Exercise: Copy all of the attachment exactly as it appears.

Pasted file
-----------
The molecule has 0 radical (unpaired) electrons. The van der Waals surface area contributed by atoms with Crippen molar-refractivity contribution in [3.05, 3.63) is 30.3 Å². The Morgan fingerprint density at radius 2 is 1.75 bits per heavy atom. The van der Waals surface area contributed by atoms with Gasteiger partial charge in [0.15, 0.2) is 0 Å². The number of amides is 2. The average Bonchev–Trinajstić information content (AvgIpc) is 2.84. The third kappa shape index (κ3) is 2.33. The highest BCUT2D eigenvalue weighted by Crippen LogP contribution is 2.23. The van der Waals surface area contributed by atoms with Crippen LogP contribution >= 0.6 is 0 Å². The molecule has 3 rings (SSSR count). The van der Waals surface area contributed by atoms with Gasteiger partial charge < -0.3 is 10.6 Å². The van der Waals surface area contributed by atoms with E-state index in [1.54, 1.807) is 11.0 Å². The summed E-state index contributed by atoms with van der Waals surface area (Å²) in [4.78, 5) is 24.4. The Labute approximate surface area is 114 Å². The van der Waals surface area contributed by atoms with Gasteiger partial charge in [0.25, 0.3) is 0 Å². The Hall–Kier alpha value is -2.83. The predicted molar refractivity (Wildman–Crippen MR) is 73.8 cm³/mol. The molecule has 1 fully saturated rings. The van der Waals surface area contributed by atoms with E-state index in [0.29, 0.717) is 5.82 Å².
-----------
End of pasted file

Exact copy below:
The molecule has 0 radical (unpaired) electrons. The van der Waals surface area contributed by atoms with Crippen molar-refractivity contribution in [3.05, 3.63) is 30.3 Å². The Morgan fingerprint density at radius 2 is 1.75 bits per heavy atom. The van der Waals surface area contributed by atoms with Gasteiger partial charge in [0.15, 0.2) is 0 Å². The number of amides is 2. The average Bonchev–Trinajstić information content (AvgIpc) is 2.84. The third kappa shape index (κ3) is 2.33. The highest BCUT2D eigenvalue weighted by Crippen LogP contribution is 2.23. The van der Waals surface area contributed by atoms with Crippen LogP contribution >= 0.6 is 0 Å². The molecule has 3 rings (SSSR count). The van der Waals surface area contributed by atoms with Gasteiger partial charge < -0.3 is 10.6 Å². The van der Waals surface area contributed by atoms with E-state index in [1.54, 1.807) is 11.0 Å². The summed E-state index contributed by atoms with van der Waals surface area (Å²) in [4.78, 5) is 24.4. The Labute approximate surface area is 114 Å². The van der Waals surface area contributed by atoms with Gasteiger partial charge in [0.25, 0.3) is 0 Å². The Hall–Kier alpha value is -2.83. The predicted molar refractivity (Wildman–Crippen MR) is 73.8 cm³/mol. The molecule has 1 fully saturated rings. The van der Waals surface area contributed by atoms with E-state index in [0.29, 0.717) is 5.82 Å².